An awesome mind can be born anywhere. Societies that foster, recognize and build upon such minds ultimately benefit. Those who ignore or silence them-lose out. Mozart, Plato, Jefferson, da Vinci, Jobs, Franklin, Gandhi. Awesome minds work as individuals or as a collaborative effort. They are not limited to art, politics, business or science. They can be in environmental sciences and public health.

Back in 2001 the European Environment Agency (EEA) released a ground breaking report about technologies subsequently found to be harmful. It addressed the history of the precautionary principle and pointed out that often action was taken only long after the fist indications of a problem, which by then had already caused serious human health damage and high costs. It was done in collaboration with a broad range of external authors and peer reviewers. The report, titled Late Lessons From Early Warnings, has far-reaching implications for policy, science and society.

Change in today's world has accelerated since 2001. Technologies are now taken up more quickly than before. Risks may spread faster and further, outstripping society’s capacity to understand and respond to these effects in time to avoid harm. The precautionary principle has become even more important.

Late Lessons Early Warnings

In 2013, the second report on "Late Lessons from Early Warnings" was released. Its case studies include fertility problems caused by pesticides, hormone-disrupting chemicals in common plastics, industrial mercury poisoning, and pharmaceuticals that are changing ecosystems. It points to worrying signs from genetically modified organisms and nanotechnology – both already in wide use.

It addresses also the question of "false positives": warnings that turned out to be false alarms.

It further stresses the use of the precautionary principle to reduce hazards in cases of largely untested technologies and chemicals. Scientific uncertainty is not a justification for inaction, when there is plausible evidence of potentially serious harm.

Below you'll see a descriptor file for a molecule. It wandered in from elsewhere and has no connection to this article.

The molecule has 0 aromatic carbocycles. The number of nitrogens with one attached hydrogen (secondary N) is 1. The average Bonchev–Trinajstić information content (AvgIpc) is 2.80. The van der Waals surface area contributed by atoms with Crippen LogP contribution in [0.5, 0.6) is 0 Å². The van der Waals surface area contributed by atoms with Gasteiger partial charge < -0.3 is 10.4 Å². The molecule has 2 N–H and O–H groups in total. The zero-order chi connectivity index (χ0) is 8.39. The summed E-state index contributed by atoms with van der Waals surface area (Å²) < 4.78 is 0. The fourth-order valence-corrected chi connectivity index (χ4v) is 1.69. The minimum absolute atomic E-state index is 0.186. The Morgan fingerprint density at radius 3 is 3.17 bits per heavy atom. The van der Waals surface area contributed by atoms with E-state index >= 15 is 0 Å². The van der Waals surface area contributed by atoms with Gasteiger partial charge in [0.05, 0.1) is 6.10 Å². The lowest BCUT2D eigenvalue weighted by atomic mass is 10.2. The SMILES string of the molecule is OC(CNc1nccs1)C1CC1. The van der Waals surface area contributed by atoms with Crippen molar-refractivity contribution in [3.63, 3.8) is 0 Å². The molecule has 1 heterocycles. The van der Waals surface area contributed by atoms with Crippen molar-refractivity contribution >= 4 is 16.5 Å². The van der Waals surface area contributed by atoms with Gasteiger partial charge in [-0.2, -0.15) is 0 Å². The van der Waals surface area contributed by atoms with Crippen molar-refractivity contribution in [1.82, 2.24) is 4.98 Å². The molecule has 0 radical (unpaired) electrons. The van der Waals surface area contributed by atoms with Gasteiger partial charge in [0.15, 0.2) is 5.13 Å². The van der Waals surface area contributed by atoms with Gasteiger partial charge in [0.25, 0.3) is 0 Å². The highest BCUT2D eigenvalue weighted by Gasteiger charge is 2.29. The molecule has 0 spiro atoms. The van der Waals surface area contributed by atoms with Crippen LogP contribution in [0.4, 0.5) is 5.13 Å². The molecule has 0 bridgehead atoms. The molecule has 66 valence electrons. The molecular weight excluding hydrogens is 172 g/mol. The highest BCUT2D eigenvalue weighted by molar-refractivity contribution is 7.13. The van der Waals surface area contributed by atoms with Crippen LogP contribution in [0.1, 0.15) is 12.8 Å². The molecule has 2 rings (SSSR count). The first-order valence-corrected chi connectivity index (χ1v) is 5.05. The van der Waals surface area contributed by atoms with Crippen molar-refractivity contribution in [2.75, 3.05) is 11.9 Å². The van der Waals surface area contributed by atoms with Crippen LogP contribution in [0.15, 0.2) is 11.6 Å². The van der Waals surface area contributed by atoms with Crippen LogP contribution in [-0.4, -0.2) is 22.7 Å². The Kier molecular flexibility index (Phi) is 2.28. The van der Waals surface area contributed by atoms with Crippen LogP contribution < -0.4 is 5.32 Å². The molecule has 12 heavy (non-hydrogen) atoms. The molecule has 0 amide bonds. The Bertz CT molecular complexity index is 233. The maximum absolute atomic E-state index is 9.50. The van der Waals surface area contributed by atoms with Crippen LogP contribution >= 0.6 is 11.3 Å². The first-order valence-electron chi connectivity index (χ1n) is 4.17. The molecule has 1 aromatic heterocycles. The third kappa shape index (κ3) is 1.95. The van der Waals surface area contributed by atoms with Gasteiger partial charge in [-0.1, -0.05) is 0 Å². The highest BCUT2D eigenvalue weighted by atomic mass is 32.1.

More importantly, it also shows that precautionary actions can often stimulate rather than stifle innovation.

It recommends that science should acknowledge the complexity of biological and environmental systems, becauseit is increasingly difficult to isolate a single agent and prove beyond doubt that it causes harm. Hence, a more cross-disciplinary approach would improve the understanding and prevention of hazards.

Secondly, it urges that our policy makers respond to early warnings more rapidly, especially in cases of large scale technologies.

Thirdly, it concludes that those causing any future harm should pay for the damage.

Fourthly, it shows that risk assessment can be improved. For example, ‘No evidence of harm’ has often been often misinterpreted to mean ‘evidence of no harm’ when the relevant research was not available.

It proposes forms of governance involving citizens in choices about innovation and risk analysis to reduce exposure to hazards and encourage innovations with broader societal benefits.

Greater interaction between governments, citizens and business could lead to more robust and diverse innovations at less cost to health and the environment.

You can download full reports and ebooks as well as individual chapters here.

David Gee, the originator of the Late Lessons from Early Warnings project at the EEA, also led the editorial team for the second report.

I am delighted to let you know that David will be visiting us for two events in Switzerland to share essential insights from this unique and important project.

The first one, hosted by dr Jean Stalder, the President of the board of PAN SWSS, will take place on Wednesday, May 14 thfrom 18:30 to 21:00 in Lonay, above Morges (please contact me at margaret.bergen@panswiss.org)

The second one, hosted by Angelika Hilbeck and organized by D-USYS and USYS Tdlab, on Thursday, will take place on May 15th, from 16:15 to 18:15, building CHN, room E46, ETH Zurich (please contact Angelika Hilbeck at angelika.hilbeck@env.ethz.ch).

David's lecture in Zurich will be followed by commentaries of three ETH scientists:

Christoph Keuffer was the contributing author of the chapter on invasive alien species in the second Late Lessons report.
Angelica Hilbeck will comment on the application of the precautionary principle in the contest of genetically modified organisms (GMO).
Martin Scheringer will comment on the chemical-related case studies, in particular the one on DDT.

We are certain that the presentations will foster an insightful general discussion.